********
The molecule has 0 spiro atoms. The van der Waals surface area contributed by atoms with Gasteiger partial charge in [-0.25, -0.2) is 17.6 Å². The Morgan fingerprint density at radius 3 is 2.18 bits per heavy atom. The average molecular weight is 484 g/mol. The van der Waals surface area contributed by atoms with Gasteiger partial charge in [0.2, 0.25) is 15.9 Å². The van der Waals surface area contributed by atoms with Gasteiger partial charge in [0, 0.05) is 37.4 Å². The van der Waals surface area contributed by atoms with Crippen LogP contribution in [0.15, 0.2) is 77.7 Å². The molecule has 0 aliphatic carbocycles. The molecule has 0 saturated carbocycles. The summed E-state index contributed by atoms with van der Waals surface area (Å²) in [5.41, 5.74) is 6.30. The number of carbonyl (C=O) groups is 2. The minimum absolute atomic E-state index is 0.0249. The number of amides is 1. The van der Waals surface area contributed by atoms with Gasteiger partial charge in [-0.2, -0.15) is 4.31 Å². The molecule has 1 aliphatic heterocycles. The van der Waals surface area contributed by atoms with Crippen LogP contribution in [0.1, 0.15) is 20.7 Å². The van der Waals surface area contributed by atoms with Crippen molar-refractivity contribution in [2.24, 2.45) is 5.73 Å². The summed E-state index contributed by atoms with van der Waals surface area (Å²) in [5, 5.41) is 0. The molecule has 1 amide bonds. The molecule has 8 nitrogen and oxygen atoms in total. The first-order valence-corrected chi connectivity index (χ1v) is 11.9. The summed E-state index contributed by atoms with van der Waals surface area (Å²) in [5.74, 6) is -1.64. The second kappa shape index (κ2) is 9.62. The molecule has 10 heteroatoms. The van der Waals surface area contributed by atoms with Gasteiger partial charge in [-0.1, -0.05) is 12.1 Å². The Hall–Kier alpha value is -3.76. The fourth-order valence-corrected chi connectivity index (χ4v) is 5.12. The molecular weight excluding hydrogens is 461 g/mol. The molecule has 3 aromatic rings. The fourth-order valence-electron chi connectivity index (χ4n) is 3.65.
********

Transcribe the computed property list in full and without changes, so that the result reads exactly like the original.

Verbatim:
The molecule has 0 spiro atoms. The van der Waals surface area contributed by atoms with Gasteiger partial charge in [-0.25, -0.2) is 17.6 Å². The Morgan fingerprint density at radius 3 is 2.18 bits per heavy atom. The average molecular weight is 484 g/mol. The van der Waals surface area contributed by atoms with Gasteiger partial charge in [0.2, 0.25) is 15.9 Å². The van der Waals surface area contributed by atoms with Gasteiger partial charge in [0, 0.05) is 37.4 Å². The van der Waals surface area contributed by atoms with Crippen LogP contribution in [0.15, 0.2) is 77.7 Å². The molecule has 0 aliphatic carbocycles. The molecule has 0 saturated carbocycles. The summed E-state index contributed by atoms with van der Waals surface area (Å²) in [5.41, 5.74) is 6.30. The number of carbonyl (C=O) groups is 2. The minimum absolute atomic E-state index is 0.0249. The number of amides is 1. The van der Waals surface area contributed by atoms with Gasteiger partial charge in [-0.2, -0.15) is 4.31 Å². The molecule has 1 aliphatic heterocycles. The van der Waals surface area contributed by atoms with Crippen LogP contribution in [0.1, 0.15) is 20.7 Å². The van der Waals surface area contributed by atoms with Crippen molar-refractivity contribution in [2.24, 2.45) is 5.73 Å². The summed E-state index contributed by atoms with van der Waals surface area (Å²) in [5, 5.41) is 0. The molecule has 1 amide bonds. The molecule has 8 nitrogen and oxygen atoms in total. The first-order valence-corrected chi connectivity index (χ1v) is 11.9. The summed E-state index contributed by atoms with van der Waals surface area (Å²) in [5.74, 6) is -1.64. The second kappa shape index (κ2) is 9.62. The molecule has 10 heteroatoms. The van der Waals surface area contributed by atoms with Gasteiger partial charge in [-0.1, -0.05) is 12.1 Å². The Hall–Kier alpha value is -3.76. The fourth-order valence-corrected chi connectivity index (χ4v) is 5.12. The molecular weight excluding hydrogens is 461 g/mol. The molecule has 3 aromatic rings. The fourth-order valence-electron chi connectivity index (χ4n) is 3.65.